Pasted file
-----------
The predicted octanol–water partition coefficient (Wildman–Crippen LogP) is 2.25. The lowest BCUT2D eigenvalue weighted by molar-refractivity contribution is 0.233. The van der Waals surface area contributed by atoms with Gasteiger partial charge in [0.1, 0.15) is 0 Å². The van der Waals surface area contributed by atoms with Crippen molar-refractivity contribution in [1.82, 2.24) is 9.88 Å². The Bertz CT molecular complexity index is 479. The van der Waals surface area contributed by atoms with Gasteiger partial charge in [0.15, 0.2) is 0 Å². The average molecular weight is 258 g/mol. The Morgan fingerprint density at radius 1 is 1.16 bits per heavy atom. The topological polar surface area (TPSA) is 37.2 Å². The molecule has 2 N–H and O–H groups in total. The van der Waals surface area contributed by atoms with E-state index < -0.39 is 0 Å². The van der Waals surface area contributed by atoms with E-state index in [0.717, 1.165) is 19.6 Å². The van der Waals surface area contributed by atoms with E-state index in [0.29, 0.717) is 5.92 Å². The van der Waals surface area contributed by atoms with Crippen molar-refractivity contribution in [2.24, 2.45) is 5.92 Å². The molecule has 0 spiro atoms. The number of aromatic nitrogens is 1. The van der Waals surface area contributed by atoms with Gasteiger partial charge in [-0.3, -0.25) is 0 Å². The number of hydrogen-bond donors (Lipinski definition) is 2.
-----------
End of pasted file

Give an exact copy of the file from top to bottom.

The predicted octanol–water partition coefficient (Wildman–Crippen LogP) is 2.25. The lowest BCUT2D eigenvalue weighted by molar-refractivity contribution is 0.233. The van der Waals surface area contributed by atoms with Gasteiger partial charge in [0.1, 0.15) is 0 Å². The van der Waals surface area contributed by atoms with Crippen molar-refractivity contribution in [1.82, 2.24) is 9.88 Å². The Bertz CT molecular complexity index is 479. The van der Waals surface area contributed by atoms with Gasteiger partial charge in [0.15, 0.2) is 0 Å². The average molecular weight is 258 g/mol. The Morgan fingerprint density at radius 1 is 1.16 bits per heavy atom. The topological polar surface area (TPSA) is 37.2 Å². The molecule has 2 N–H and O–H groups in total. The van der Waals surface area contributed by atoms with E-state index < -0.39 is 0 Å². The van der Waals surface area contributed by atoms with E-state index in [0.717, 1.165) is 19.6 Å². The van der Waals surface area contributed by atoms with E-state index in [0.29, 0.717) is 5.92 Å². The van der Waals surface area contributed by atoms with Crippen molar-refractivity contribution in [2.24, 2.45) is 5.92 Å². The molecule has 0 spiro atoms. The number of aromatic nitrogens is 1. The van der Waals surface area contributed by atoms with Gasteiger partial charge in [-0.3, -0.25) is 0 Å². The number of hydrogen-bond donors (Lipinski definition) is 2.